• ammonia excretion;
  • body size;
  • eutrophic;
  • gills;
  • ion transport;
  • sodium uptake kinetics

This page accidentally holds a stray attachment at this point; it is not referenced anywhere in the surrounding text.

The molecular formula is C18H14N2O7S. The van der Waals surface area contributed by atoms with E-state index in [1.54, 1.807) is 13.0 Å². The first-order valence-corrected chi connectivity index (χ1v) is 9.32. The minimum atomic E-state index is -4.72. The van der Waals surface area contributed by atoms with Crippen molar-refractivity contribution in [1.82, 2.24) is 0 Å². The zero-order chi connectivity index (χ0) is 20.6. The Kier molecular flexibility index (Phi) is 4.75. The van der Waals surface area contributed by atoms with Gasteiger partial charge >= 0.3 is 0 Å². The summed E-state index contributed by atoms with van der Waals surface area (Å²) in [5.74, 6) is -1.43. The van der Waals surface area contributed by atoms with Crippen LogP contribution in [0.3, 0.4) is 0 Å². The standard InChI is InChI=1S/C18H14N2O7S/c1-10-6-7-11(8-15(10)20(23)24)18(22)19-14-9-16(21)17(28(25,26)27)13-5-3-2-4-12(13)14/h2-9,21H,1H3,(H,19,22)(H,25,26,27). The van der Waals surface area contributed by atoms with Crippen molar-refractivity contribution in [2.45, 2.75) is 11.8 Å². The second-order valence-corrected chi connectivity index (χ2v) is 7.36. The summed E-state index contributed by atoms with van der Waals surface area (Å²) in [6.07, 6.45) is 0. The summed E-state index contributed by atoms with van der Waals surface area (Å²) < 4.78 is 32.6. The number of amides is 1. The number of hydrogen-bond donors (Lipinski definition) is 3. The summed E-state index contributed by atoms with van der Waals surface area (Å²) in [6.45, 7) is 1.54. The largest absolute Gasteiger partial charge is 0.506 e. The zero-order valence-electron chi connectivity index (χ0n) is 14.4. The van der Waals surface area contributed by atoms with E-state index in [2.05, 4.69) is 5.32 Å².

A number of different freshwater fish species (perch Perca fluviatilis, roach Rutilus rutilus and rudd Scardinius erythrophthalamus) from either eutrophic (Slapton Ley, a seasonally alkaline lake) or non-eutrophic waters were compared with respect to their sodium uptake kinetics and tolerance to acute (1 h) exposure to pH 9·5. Further comparisons were made with rainbow trout Oncorhynchus mykiss and brown trout Salmo trutta. The influence of fish size was also investigated in rainbow trout. Exposure to pH 9·5 was found to disrupt sodium balance and inhibit ammonia excretion in all species and sizes of fishes. The origin of fishes did not have a significant effect on the sodium uptake kinetics or the physiological responses to high pH water. The fishes from the eutrophic lake therefore did not appear to have any increased tolerance to acute exposure to alkaline water. In contrast to previous studies there was no inhibition of Na+ uptake during exposure to high pH. Indeed in some groups of fish Na+ uptake was actually stimulated, as was Na+ efflux. These differences are attributed to experimental water composition and interspecific differences in physiology. It was not always possible to size-match fishes of the different species, so rainbow trout were used to assess the effect of body mass (from 2 to 40 g), on Na+ uptake kinetics and Na+ or ammonia fluxes during alkaline water exposure in rainbow trout. Size had no significant effect on these measurements within this narrow range, which helps validate the comparison between species in this study.